Question about using epoxy 2 different ways with plywood on frame construction

Discussion in 'Wooden Boat Building and Restoration' started by AwJees, Nov 20, 2021.

  1. AwJees
    Joined: Aug 2021
    Posts: 21
    Likes: 2, Points: 3
    Location: Beoit Wi

    AwJees President of He-Man Woman Haters Club

    This question is a result of reading a lot of posts about epoxy use and assembly of wooden boats. My boat is a 22 foot Carolina dory, plywood on frame. First method is to simply apply epoxy to bare wood surfaces being joined and then screw in place. Flip the hull and epoxy the inside. Second method is to encapsulate frames in epoxy first. Set them up on the strongback and temporarily screw plywood in place. Get the fit right and cutting done.
    When ready to put plywood on permanently remove temporary screws and epoxy the inside of the plywood fill screw holes with thickened epoxy and screw back in place. This means I will be joining a wet epoxy to a cured epoxy surface [ the frames]. Will I get a good bond this way? Ive read yes and no from other sources. If this works I wont have to epoxy the inside of the hull after flipping. I am disabled and really cant work on my knees so i have to think out how I do things. I trust this forums opinions more than others.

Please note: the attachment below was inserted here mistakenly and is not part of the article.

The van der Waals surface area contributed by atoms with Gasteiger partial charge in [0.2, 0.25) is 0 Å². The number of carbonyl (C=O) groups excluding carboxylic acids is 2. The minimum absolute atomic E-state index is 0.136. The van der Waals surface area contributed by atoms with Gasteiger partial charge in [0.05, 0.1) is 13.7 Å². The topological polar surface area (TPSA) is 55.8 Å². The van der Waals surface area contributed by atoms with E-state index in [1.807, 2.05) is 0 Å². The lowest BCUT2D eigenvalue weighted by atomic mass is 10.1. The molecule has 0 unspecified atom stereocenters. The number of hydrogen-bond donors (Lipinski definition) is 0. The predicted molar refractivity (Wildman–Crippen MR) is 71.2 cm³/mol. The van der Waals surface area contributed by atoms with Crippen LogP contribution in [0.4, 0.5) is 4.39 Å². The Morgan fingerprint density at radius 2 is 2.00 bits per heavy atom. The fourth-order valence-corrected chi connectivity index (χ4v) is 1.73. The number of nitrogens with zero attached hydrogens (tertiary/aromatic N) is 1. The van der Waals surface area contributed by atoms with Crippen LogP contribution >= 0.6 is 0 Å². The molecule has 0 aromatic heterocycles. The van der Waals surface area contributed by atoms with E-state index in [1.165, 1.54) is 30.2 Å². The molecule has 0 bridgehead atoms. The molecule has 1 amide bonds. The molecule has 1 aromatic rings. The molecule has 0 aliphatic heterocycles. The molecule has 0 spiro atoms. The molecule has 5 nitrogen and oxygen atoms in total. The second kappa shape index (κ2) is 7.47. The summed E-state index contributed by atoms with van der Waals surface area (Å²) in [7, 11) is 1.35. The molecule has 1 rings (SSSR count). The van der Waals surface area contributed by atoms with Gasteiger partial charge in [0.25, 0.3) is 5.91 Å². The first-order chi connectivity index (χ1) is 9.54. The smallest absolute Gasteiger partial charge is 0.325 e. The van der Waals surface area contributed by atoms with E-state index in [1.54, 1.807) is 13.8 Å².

2. fallguy
    Joined: Dec 2016
    Posts: 5,258
    Likes: 1,006, Points: 123, Legacy Rep: 10
    Location: usa

    fallguy Senior Member

    It depends.

    Every brand of epoxy has a typical open chemical bonding window; this is called primary bonding.

    After the primary bond window has closed; you must seek to achieve a secondary, mechanical bond. Epoxy is ver strong, but it will sheer off glassy, uprepared substrates easily. Until you don't want it to, that is....he he.

    So, let's say you epoxy coat 6 frames from morning, midday, and nite to get 3 coats of epoxy on them. Then let's say you have an epoxy with a 48 hour bond window. And you get two of the frames installed in that 48 hours. It can technically be done without sanding.

    The other four frames would require sanding with 40-60 grit paper on all surfaces to create a mechanical bond surface.

    I will tell you that I always sand after 24 hours despite my epoxy and a 72 hour bond window.
     
    Sam C likes this.
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